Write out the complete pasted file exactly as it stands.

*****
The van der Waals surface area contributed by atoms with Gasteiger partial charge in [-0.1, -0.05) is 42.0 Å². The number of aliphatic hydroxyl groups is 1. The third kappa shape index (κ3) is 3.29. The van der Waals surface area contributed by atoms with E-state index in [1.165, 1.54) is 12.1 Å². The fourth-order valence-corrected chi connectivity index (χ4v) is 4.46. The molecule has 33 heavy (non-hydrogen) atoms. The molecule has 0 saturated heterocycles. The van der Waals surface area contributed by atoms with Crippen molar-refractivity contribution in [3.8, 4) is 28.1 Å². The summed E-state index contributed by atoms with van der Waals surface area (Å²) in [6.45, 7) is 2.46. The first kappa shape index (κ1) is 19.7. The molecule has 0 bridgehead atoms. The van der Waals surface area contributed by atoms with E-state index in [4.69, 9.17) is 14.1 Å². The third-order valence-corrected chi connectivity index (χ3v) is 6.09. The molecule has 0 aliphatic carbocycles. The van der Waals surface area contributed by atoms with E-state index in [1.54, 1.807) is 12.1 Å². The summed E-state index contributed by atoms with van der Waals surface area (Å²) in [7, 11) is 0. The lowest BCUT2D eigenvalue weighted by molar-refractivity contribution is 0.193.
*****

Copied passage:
The van der Waals surface area contributed by atoms with Gasteiger partial charge in [-0.1, -0.05) is 42.0 Å². The number of aliphatic hydroxyl groups is 1. The third kappa shape index (κ3) is 3.29. The van der Waals surface area contributed by atoms with E-state index in [1.165, 1.54) is 12.1 Å². The fourth-order valence-corrected chi connectivity index (χ4v) is 4.46. The molecule has 33 heavy (non-hydrogen) atoms. The molecule has 0 saturated heterocycles. The van der Waals surface area contributed by atoms with Crippen molar-refractivity contribution in [3.8, 4) is 28.1 Å². The summed E-state index contributed by atoms with van der Waals surface area (Å²) in [6.45, 7) is 2.46. The first kappa shape index (κ1) is 19.7. The molecule has 0 bridgehead atoms. The van der Waals surface area contributed by atoms with E-state index in [4.69, 9.17) is 14.1 Å². The third-order valence-corrected chi connectivity index (χ3v) is 6.09. The molecule has 0 aliphatic carbocycles. The van der Waals surface area contributed by atoms with E-state index in [1.54, 1.807) is 12.1 Å². The summed E-state index contributed by atoms with van der Waals surface area (Å²) in [7, 11) is 0. The lowest BCUT2D eigenvalue weighted by molar-refractivity contribution is 0.193.